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Vernonia School District
Vernonia School District
Vernonia School District
Vernonia School District
Vernonia School District
Vernonia School District
Vernonia School District
Vernonia School District
Vernonia School District
Vernonia School District
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Vernonia School District

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  • 1. Vernonia School District vs. Acton, 515 U.S. 646 (1995) By: Elizabeth Delgadillo Julia Gasca Jasmine Nguyen Truc Pham
  • 2. Court Case Summary <ul><li>An increase in drug usage in the 1980s to the 1990s in Vernonia, Oregon sparked fear in the school district. </li></ul><ul><li>The school district stated that athletes under the influence of drugs, while in season, may cause injuries to both the students and the onlookers. </li></ul><ul><li>In hopes of preventing these injuries, the Vernonia School District made it mandatory to have random drug testing for student athletes. If they did not sign the contract, they were not allowed to play. </li></ul><ul><li>Vernonia School District denied James Acton to play football due to his and his parents’ refusal to sign the contract for random drug testing for student athletes. </li></ul><ul><li>The Actons sued, claiming the district violated the 4 th Amendment, search and seizure. </li></ul>
  • 3. 4 th Amendment <ul><li>The 4 th Amendment states that police officers have no general right to search or seize evidence or persons without a warrant (court order) or without a cause (on reasonable grounds). </li></ul><ul><li>This is guaranteed by the Supreme Court saying that evidence gained from an unlawful search or seizure cannot be used at the court trial. </li></ul>
  • 4. History of the 4 th Amendment <ul><li>Originated from the controversy over the legality of a warrant (command from a judge to arrest a person; authority to search property). </li></ul><ul><li>The problem with these issued warrants was that they did not specify whom to arrest or what to look for. This led to the English courts declaring them illegal. </li></ul><ul><li>In 1767, Parliament authorized the writ of assistance (general warrant with which British custom officials invaded private homes and searched for smuggled goods). </li></ul><ul><li>Colonies refused such warrants and considered them illegal. </li></ul><ul><li>On Independence Day, several states banned these warrants and included the banning in state constitutions. </li></ul><ul><li>The 4 th Amendment was added to the Bill of Rights to prohibit congress from authorizing a general warrant. </li></ul>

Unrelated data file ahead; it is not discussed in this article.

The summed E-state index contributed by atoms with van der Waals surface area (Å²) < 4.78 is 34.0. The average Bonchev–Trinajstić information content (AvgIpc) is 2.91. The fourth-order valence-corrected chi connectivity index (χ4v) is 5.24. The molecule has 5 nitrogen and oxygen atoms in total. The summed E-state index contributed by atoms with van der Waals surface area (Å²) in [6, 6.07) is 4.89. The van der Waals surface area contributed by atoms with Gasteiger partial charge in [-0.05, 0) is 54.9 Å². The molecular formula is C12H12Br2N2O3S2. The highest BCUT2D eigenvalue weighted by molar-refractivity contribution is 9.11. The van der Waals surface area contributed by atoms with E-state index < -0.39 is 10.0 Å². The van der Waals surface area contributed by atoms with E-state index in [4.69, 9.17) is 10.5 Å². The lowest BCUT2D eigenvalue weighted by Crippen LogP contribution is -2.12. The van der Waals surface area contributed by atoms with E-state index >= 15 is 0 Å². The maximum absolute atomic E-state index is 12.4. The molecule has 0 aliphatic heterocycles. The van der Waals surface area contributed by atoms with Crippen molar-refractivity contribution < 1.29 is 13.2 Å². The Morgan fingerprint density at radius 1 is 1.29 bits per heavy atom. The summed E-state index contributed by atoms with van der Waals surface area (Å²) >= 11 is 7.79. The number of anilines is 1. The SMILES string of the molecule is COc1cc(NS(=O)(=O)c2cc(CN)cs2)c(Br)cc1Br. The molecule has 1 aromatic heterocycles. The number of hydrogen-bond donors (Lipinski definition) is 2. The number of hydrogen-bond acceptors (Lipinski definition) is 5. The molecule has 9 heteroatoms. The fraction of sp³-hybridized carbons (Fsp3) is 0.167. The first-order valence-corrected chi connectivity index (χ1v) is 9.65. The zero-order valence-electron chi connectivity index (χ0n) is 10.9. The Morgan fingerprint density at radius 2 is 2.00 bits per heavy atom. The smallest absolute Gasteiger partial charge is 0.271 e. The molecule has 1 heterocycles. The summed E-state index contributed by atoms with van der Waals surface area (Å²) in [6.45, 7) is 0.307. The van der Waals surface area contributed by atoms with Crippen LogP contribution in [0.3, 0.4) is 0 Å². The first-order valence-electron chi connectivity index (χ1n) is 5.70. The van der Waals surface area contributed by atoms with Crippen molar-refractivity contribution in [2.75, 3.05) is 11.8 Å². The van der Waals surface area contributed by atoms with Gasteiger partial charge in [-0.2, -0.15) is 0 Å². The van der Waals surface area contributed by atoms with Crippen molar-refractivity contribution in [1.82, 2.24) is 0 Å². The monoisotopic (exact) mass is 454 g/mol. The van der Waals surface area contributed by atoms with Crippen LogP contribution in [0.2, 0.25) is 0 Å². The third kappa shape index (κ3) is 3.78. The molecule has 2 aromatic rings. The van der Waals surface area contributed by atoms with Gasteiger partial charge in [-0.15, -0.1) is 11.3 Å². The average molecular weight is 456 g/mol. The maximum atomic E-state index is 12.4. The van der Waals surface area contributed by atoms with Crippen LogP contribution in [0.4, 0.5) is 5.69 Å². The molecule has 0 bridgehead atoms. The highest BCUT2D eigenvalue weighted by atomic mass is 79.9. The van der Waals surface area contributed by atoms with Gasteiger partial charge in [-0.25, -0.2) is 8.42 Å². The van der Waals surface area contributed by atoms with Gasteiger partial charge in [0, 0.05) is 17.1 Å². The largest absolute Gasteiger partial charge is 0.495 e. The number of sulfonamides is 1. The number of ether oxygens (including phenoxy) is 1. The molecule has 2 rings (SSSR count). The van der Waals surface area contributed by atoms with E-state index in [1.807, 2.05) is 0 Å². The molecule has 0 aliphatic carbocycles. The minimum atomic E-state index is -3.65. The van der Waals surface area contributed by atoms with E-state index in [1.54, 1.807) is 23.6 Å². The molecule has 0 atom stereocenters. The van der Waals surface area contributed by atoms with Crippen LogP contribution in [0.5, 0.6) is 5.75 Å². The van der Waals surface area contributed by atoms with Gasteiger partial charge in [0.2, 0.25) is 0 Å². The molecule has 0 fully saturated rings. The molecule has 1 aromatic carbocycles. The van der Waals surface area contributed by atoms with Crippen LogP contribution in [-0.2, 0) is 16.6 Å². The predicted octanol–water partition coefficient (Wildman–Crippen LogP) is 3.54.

• 5. Evolution of the 4 th Amendment <ul><li>The 4 th Amendment evolved from just searching and seizing property to persons as well. </li></ul><ul><li>Only limited protection of privacy and liberty under certain circumstances, meaning the 4 th Amendment will only help you if the situation is right. </li></ul><ul><li>Because of 9/11, security has increased and has now allowed warrants such as “Sneak and Peak” to be used on suspects. </li></ul><ul><li>The “Sneak and Peek” warrant allows police to enter and search a residence without notifying the residents that the search ever occurred. </li></ul><ul><li>-The authorities who enter the homes are prohibited from seizing any belongings. </li></ul>
  • 6. How the 4 th Amendment Is Used Today in Crimes <ul><li>Suspicion of terrorism in the United States </li></ul><ul><li>Smuggling of illegal substances </li></ul><ul><li>Gang affiliations </li></ul><ul><li>Traffic violations </li></ul><ul><li>Illegal drug Testing </li></ul><ul><li>Border searches </li></ul><ul><li>Sexual predators </li></ul><ul><li>Pirating </li></ul><ul><li>Child pornography </li></ul><ul><li>Illegal downloading/data </li></ul><ul><li>Identity theft </li></ul>
  • 7. Controversies with the 4 th Amendment <ul><li>To search and seize without a warrant is violating one’s privacy (under a certain criteria), regardless of what the USSC stated. </li></ul><ul><li>Police may search and seize belongings if the situation is an “emergency”. (Define emergency!) </li></ul><ul><li>The USSC will listen to the police or authority figures’ words other than the suspect. Meaning, whatever the authorities say is “permissible”, the USSC will consider it to be following the criteria they set. </li></ul><ul><li>Basically, the authority figures have a very high chance of abusing their power of search and seizure. </li></ul>
  • 8. End Result of the Court Case <ul><li>The supreme court ruling stated that the school had supervision over minors, since James Acton was not over the age of 18. </li></ul><ul><li>They declared that it was unconstitutional. </li></ul><ul><li>This was the ruling because students are under state control, and their rights belong to the district. </li></ul>
  • 9. 4 th Amendment Court Cases <ul><li>Aguilar vs. Texas (1962) </li></ul><ul><li>Spinnelli vs. United States (1964) </li></ul><ul><li>Kady vs. Dombrowski (1973) </li></ul><ul><li>Ilinois vs. Gates (1983) </li></ul><ul><li>Griffin vs. Wisconsin (1987) </li></ul><ul><li>Bond vs. United States (2000) </li></ul><ul><li>Atwater vs. City of Lago Vista (2001) </li></ul><ul><li>Board of Educations vs. Earls (2002) </li></ul><ul><li>Virginia vs. Moore (2008) </li></ul>
  • 10. Bibliography <ul><li>http://www.law.umkc.edu/faculty/projects/ftrials/conlaw/searches.htm </li></ul><ul><li>http://supreme.lp.findlaw.com/constitution/amendment04/05.html </li></ul><ul><li>http://www.supremecourtus.gov/opinions/07pdf/06-1082.pdf </li></ul><ul><li>http://www4.law.cornell.edu/supct/html/94-590.ZO.html </li></ul><ul><li>http://www.oyez.org/cases/1990-1999/1994/1994_94_590 </li></ul><ul><li>http://supct.law.cornell.edu/supct/html/94-590.ZO.html </li></ul>

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